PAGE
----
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http://assets-s3.rollingstone.com/assets/images/album_review/yeah-yeah-yeahs-mosquito-608x607-1365453734.jpg Mosquito

Yeah Yeah Yeahs

Mosquito

Interscope
Rolling Stone: star rating
Community: star rating
5 3.5 0
April 16, 2013

Ten years in since the Yeah Yeah Yeahs' debut LP, frontwoman Karen O is a primal institution – the hipster next door lurching from one emo spectacle to another on bigger stages than anyone expected; she's the Lena Dunham of art punk. Mosquito feels nostalgic for when the YYYs were New York's most thrilling underdogs, and not just because one song begins, "I lost you on the subway car/Got caught without my metro card," and builds a groove on what sounds like the grind of a missed L train.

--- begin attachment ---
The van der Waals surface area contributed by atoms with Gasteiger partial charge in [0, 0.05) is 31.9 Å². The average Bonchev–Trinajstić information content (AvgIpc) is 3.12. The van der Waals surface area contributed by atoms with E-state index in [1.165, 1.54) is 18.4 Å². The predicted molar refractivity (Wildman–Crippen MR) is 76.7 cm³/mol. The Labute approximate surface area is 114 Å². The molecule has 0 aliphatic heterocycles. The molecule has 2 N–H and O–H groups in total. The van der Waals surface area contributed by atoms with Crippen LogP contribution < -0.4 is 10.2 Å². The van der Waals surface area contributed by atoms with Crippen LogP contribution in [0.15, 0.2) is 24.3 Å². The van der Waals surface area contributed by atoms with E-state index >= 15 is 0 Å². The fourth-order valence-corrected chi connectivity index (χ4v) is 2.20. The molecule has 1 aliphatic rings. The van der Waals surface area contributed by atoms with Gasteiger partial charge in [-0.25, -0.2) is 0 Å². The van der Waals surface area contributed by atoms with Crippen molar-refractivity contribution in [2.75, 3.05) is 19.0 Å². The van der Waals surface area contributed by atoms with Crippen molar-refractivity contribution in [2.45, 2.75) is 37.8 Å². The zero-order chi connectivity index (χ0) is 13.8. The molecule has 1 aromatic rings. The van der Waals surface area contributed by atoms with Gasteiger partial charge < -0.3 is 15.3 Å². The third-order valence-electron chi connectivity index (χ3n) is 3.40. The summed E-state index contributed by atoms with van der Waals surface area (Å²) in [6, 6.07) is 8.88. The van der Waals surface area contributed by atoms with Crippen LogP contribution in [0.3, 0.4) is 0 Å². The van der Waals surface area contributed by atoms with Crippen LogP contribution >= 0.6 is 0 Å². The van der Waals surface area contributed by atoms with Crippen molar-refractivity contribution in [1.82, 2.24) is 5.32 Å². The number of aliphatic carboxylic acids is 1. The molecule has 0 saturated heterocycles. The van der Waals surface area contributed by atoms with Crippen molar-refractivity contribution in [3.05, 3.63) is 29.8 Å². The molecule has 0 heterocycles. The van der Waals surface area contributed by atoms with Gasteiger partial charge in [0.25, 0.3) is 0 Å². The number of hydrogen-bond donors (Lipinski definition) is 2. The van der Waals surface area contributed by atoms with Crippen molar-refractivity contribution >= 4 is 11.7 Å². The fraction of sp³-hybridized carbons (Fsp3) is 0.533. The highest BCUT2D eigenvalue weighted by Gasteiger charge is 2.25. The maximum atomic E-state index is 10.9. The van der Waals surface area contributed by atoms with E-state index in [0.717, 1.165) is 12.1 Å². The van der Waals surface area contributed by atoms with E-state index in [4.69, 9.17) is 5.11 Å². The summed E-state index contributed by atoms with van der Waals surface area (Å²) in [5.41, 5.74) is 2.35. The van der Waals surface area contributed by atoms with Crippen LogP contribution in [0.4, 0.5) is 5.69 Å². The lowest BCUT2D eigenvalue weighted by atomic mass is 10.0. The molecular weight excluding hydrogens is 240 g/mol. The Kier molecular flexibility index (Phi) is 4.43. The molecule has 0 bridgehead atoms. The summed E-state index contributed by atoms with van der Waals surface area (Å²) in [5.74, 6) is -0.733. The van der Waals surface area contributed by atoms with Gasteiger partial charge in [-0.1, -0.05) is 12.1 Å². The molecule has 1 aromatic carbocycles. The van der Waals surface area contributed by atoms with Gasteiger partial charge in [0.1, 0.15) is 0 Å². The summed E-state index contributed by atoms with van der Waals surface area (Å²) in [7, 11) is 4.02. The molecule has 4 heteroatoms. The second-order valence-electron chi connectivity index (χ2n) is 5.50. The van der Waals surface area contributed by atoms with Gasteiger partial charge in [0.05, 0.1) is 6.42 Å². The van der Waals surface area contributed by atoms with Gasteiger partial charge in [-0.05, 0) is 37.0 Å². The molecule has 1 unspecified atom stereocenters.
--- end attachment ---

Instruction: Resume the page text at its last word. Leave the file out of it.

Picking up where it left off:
The vibe, shaped partly in New Orleans with longtime crony Dave Sitek of TV on the Radio, is raw, scrappily urban and all over the place. "Under the Earth" channels Eighties avant-funk; "Sacrilege" begins like a love-drunk prayer over Nick Zinner's neon slashing and Brian Chase's rat-trap drums, then gets bum-rushed by a gospel choir, like the trio wandered into a Harlem church revival and got saved. Not everything works: "Buried Alive" is basically a goth-y version of R.E.M.'s "Radio Song." But the tragic magic blazes on "Despair," a funereal procession that recalls Joy Division's "Atmosphere" but offers communion beyond the existential wail. Like the best blues singers, O manages to make loneliness not just inclusive but balls-out celebratory.

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